Next week, Ohioans will vote on Issue 3: a state constitutional amendment to legalize marijuana for medicinal and personal use*. If marijuana use is legalized in Ohio, more drivers will face charges of operating a vehicle under the influence of marijuana. Ohio’s OVI-marijuana laws raise many questions: How long does a marijuana high last? Does marijuana impair driving ability? Do blood and urine test results correlate with impaired driving ability? Are Ohio’s OVI-marijuana laws Constitutional? This article addresses the first question by discussing the duration of marijuana effects.
The psychoactive ingredient in marijuana is THC (tetrahydrocannabinol). THC is what makes a person ‘high’. Whether smoked or eaten, when THC enters the body, it is broken down (metabolized) quickly, either in lungs or stomach. When this metabolism occurs, metabolites are produced. A metabolite is any substance produced during metabolism: what remains after a drug is ‘broken down’.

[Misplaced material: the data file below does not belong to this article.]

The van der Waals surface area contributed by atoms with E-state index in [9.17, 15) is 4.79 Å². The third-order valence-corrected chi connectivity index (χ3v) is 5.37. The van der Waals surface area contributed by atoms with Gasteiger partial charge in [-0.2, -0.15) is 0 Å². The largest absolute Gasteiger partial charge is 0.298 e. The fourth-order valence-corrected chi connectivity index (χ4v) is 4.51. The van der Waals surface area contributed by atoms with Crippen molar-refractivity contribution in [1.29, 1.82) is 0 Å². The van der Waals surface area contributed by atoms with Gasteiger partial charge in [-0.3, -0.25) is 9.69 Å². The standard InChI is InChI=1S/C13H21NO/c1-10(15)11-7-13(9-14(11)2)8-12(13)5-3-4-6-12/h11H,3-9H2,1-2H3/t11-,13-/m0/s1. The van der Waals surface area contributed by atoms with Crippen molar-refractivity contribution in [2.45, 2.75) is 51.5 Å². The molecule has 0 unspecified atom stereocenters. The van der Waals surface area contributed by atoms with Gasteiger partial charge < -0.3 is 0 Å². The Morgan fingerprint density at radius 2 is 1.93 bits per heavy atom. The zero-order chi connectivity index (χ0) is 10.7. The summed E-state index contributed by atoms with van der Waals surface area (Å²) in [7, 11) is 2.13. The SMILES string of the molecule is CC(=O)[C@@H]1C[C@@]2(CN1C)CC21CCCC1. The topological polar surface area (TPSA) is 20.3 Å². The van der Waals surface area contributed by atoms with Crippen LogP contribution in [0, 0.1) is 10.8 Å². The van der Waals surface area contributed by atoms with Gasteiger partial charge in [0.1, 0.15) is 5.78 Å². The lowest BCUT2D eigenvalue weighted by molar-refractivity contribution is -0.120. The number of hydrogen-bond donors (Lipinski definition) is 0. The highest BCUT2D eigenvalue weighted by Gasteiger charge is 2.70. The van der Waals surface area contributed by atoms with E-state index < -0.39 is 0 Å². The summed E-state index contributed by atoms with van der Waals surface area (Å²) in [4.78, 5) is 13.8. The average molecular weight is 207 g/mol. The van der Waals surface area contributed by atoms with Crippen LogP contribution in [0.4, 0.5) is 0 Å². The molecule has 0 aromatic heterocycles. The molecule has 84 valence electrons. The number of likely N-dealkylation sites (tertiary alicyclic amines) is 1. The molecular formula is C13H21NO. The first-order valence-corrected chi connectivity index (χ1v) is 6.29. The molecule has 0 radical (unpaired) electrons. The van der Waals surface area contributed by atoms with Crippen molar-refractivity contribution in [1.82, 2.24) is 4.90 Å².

As marijuana is metabolized when it enters the body, it is laughable that Ohio law prohibits operating a vehicle with a prohibited concentration of “marihuana”. There will never be Ohio OVI cases with blood or urine tests showing a concentration of “marihuana” because blood and urine tests do not identify or measure “marihuana”. Instead, they identify and measure THC metabolites.